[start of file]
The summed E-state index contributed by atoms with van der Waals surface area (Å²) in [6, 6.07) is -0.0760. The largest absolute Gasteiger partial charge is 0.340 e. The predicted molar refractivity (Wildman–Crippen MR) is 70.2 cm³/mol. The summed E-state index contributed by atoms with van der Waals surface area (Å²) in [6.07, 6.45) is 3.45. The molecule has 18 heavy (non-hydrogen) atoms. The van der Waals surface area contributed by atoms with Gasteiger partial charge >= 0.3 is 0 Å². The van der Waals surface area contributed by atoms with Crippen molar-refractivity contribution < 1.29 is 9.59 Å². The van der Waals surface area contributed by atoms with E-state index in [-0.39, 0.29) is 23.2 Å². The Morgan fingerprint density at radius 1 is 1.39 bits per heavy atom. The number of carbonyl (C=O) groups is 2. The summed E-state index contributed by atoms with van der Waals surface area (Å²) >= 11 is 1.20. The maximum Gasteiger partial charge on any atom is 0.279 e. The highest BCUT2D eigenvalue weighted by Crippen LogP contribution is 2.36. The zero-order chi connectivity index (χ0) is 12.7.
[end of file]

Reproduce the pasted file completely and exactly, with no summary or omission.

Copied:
The summed E-state index contributed by atoms with van der Waals surface area (Å²) in [6, 6.07) is -0.0760. The largest absolute Gasteiger partial charge is 0.340 e. The predicted molar refractivity (Wildman–Crippen MR) is 70.2 cm³/mol. The summed E-state index contributed by atoms with van der Waals surface area (Å²) in [6.07, 6.45) is 3.45. The molecule has 18 heavy (non-hydrogen) atoms. The van der Waals surface area contributed by atoms with Gasteiger partial charge >= 0.3 is 0 Å². The van der Waals surface area contributed by atoms with Crippen molar-refractivity contribution < 1.29 is 9.59 Å². The van der Waals surface area contributed by atoms with E-state index in [-0.39, 0.29) is 23.2 Å². The Morgan fingerprint density at radius 1 is 1.39 bits per heavy atom. The number of carbonyl (C=O) groups is 2. The summed E-state index contributed by atoms with van der Waals surface area (Å²) >= 11 is 1.20. The maximum Gasteiger partial charge on any atom is 0.279 e. The highest BCUT2D eigenvalue weighted by Crippen LogP contribution is 2.36. The zero-order chi connectivity index (χ0) is 12.7.